Besides the uses already described, coordination and subordination are two basic ways of linking clauses. Sometimes we don't have much choice about how to make the connection, but often, if we see the options, we do.
These trees lose their leaves every winter, but they don't die.
The clauses in the example above are joined by coordination, but could as easily have been joined by subordination.
Although these trees lose their leaves every winter, they don't die.
Now, the first clause is subordinate to the second. The two words that make the difference are called conjunctions, or joining words. "But" belongs to a group of conjunctions that coordinate. "Although" belongs to a group that subordinates. Learning to recognize these two groups of conjunctions will not only help you with your sentence structure, but also with your punctuation.
Not too much needs to said about them. They are few in number: and, or, but, for, nor, yet, so, and they can always be found at the point where the two coordinate structures are joined together, as in the example above.
These are used to subordinate one clause to another. They are placed at the beginning of the clause you want to subordinate, which may or may not be where the two clauses actually meet on the page. Some common subordinating conjunctions are if, although, as, when, because, since, though, whenever, after, unless, while, whereas, even though. When one of these words is attached to the beginning of an independent clause, that clause is weakened. It becomes dependent. It can no longer stand alone as a complete sentence.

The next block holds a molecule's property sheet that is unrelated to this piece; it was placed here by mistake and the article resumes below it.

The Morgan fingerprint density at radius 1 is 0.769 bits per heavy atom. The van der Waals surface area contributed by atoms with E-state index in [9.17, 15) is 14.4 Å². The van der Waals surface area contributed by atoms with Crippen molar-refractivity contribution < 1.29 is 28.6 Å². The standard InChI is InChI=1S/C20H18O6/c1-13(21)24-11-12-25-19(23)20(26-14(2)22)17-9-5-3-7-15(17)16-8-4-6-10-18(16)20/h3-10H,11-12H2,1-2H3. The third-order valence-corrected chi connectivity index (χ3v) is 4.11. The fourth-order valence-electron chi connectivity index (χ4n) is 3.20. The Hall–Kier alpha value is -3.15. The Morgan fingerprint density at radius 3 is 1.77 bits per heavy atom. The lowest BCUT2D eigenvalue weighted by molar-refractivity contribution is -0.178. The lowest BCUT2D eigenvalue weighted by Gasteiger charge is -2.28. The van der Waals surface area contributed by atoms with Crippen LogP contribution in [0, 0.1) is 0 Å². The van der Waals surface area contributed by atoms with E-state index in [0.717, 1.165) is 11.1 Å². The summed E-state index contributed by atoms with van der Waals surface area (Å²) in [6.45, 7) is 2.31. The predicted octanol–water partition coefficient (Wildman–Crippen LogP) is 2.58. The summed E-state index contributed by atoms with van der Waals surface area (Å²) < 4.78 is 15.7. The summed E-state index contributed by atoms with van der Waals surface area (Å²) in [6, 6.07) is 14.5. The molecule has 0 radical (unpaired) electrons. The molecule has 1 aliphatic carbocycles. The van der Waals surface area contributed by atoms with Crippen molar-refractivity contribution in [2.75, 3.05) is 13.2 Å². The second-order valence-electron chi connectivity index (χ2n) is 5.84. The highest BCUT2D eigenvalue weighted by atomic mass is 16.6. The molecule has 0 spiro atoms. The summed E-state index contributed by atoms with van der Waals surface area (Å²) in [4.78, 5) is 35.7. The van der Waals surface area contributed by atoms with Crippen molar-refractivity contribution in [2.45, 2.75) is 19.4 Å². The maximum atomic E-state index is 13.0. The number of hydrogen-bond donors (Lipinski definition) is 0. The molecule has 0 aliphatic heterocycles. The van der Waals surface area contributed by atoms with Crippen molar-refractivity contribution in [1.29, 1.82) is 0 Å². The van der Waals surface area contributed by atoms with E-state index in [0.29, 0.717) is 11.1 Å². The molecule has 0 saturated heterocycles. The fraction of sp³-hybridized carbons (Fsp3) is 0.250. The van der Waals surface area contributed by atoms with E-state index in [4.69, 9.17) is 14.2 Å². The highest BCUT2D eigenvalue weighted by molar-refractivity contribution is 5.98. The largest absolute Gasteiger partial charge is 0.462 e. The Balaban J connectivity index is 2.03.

Independent clause (complete sentence):
The streets were covered with snow.
Dependent clause (fragment):
Because the streets were covered with snow.
Dependent clause attached to a base clause (complete sentence):
Because the streets were covered with snow, we could ski to school.